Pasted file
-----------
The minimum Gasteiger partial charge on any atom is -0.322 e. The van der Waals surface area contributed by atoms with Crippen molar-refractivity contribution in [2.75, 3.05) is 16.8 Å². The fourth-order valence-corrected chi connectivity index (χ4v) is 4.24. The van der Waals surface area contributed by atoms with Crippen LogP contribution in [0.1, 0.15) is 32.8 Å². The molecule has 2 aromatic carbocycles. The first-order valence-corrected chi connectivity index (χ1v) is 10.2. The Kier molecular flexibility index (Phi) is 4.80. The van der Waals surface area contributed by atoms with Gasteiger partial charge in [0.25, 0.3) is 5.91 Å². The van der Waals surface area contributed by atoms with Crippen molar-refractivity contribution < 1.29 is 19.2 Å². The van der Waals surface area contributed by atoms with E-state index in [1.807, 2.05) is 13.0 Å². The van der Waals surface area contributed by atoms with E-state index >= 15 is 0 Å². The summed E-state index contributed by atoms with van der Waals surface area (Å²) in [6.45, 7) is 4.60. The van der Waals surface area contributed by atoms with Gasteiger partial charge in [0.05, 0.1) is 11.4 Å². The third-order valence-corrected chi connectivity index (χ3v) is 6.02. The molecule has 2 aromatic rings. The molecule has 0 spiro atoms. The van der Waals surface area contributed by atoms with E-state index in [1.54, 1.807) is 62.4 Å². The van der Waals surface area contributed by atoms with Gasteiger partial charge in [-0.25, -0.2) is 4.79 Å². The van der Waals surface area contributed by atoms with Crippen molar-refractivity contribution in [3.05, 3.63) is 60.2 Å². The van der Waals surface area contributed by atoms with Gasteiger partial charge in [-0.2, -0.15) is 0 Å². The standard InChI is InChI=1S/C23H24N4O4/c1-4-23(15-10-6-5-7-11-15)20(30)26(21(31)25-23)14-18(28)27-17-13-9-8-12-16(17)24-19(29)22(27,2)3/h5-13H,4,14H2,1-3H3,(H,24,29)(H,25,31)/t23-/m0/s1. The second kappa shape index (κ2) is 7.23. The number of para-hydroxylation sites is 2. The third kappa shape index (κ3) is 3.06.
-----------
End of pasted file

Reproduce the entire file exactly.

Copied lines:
The minimum Gasteiger partial charge on any atom is -0.322 e. The van der Waals surface area contributed by atoms with Crippen molar-refractivity contribution in [2.75, 3.05) is 16.8 Å². The fourth-order valence-corrected chi connectivity index (χ4v) is 4.24. The van der Waals surface area contributed by atoms with Crippen LogP contribution in [0.1, 0.15) is 32.8 Å². The molecule has 2 aromatic carbocycles. The first-order valence-corrected chi connectivity index (χ1v) is 10.2. The Kier molecular flexibility index (Phi) is 4.80. The van der Waals surface area contributed by atoms with Gasteiger partial charge in [0.25, 0.3) is 5.91 Å². The van der Waals surface area contributed by atoms with Crippen molar-refractivity contribution < 1.29 is 19.2 Å². The van der Waals surface area contributed by atoms with E-state index in [1.807, 2.05) is 13.0 Å². The van der Waals surface area contributed by atoms with E-state index >= 15 is 0 Å². The summed E-state index contributed by atoms with van der Waals surface area (Å²) in [6.45, 7) is 4.60. The van der Waals surface area contributed by atoms with Gasteiger partial charge in [0.05, 0.1) is 11.4 Å². The third-order valence-corrected chi connectivity index (χ3v) is 6.02. The molecule has 2 aromatic rings. The molecule has 0 spiro atoms. The van der Waals surface area contributed by atoms with E-state index in [1.54, 1.807) is 62.4 Å². The van der Waals surface area contributed by atoms with Gasteiger partial charge in [-0.25, -0.2) is 4.79 Å². The van der Waals surface area contributed by atoms with Crippen molar-refractivity contribution in [3.05, 3.63) is 60.2 Å². The van der Waals surface area contributed by atoms with Gasteiger partial charge in [-0.2, -0.15) is 0 Å². The standard InChI is InChI=1S/C23H24N4O4/c1-4-23(15-10-6-5-7-11-15)20(30)26(21(31)25-23)14-18(28)27-17-13-9-8-12-16(17)24-19(29)22(27,2)3/h5-13H,4,14H2,1-3H3,(H,24,29)(H,25,31)/t23-/m0/s1. The second kappa shape index (κ2) is 7.23. The number of para-hydroxylation sites is 2. The third kappa shape index (κ3) is 3.06.